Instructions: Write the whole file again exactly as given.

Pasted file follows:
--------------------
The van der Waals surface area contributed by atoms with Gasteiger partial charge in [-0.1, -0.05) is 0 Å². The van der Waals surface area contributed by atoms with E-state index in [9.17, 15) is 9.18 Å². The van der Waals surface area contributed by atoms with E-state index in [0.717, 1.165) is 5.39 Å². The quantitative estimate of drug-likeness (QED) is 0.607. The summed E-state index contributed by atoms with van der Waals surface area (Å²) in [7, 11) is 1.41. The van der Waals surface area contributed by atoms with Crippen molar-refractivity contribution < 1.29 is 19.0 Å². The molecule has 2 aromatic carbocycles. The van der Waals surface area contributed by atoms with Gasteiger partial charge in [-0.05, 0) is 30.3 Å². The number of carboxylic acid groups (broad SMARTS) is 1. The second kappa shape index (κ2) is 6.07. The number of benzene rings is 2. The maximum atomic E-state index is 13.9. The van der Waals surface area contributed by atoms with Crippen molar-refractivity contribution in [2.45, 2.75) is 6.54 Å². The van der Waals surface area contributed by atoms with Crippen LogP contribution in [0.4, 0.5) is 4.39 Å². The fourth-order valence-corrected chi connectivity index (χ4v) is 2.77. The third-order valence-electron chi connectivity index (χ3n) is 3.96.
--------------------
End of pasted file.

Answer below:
The van der Waals surface area contributed by atoms with Gasteiger partial charge in [-0.1, -0.05) is 0 Å². The van der Waals surface area contributed by atoms with E-state index in [9.17, 15) is 9.18 Å². The van der Waals surface area contributed by atoms with E-state index in [0.717, 1.165) is 5.39 Å². The quantitative estimate of drug-likeness (QED) is 0.607. The summed E-state index contributed by atoms with van der Waals surface area (Å²) in [7, 11) is 1.41. The van der Waals surface area contributed by atoms with Crippen molar-refractivity contribution < 1.29 is 19.0 Å². The molecule has 2 aromatic carbocycles. The van der Waals surface area contributed by atoms with Gasteiger partial charge in [-0.05, 0) is 30.3 Å². The number of carboxylic acid groups (broad SMARTS) is 1. The second kappa shape index (κ2) is 6.07. The number of benzene rings is 2. The maximum atomic E-state index is 13.9. The van der Waals surface area contributed by atoms with Crippen molar-refractivity contribution in [2.45, 2.75) is 6.54 Å². The van der Waals surface area contributed by atoms with Crippen LogP contribution in [0.4, 0.5) is 4.39 Å². The fourth-order valence-corrected chi connectivity index (χ4v) is 2.77. The third-order valence-electron chi connectivity index (χ3n) is 3.96.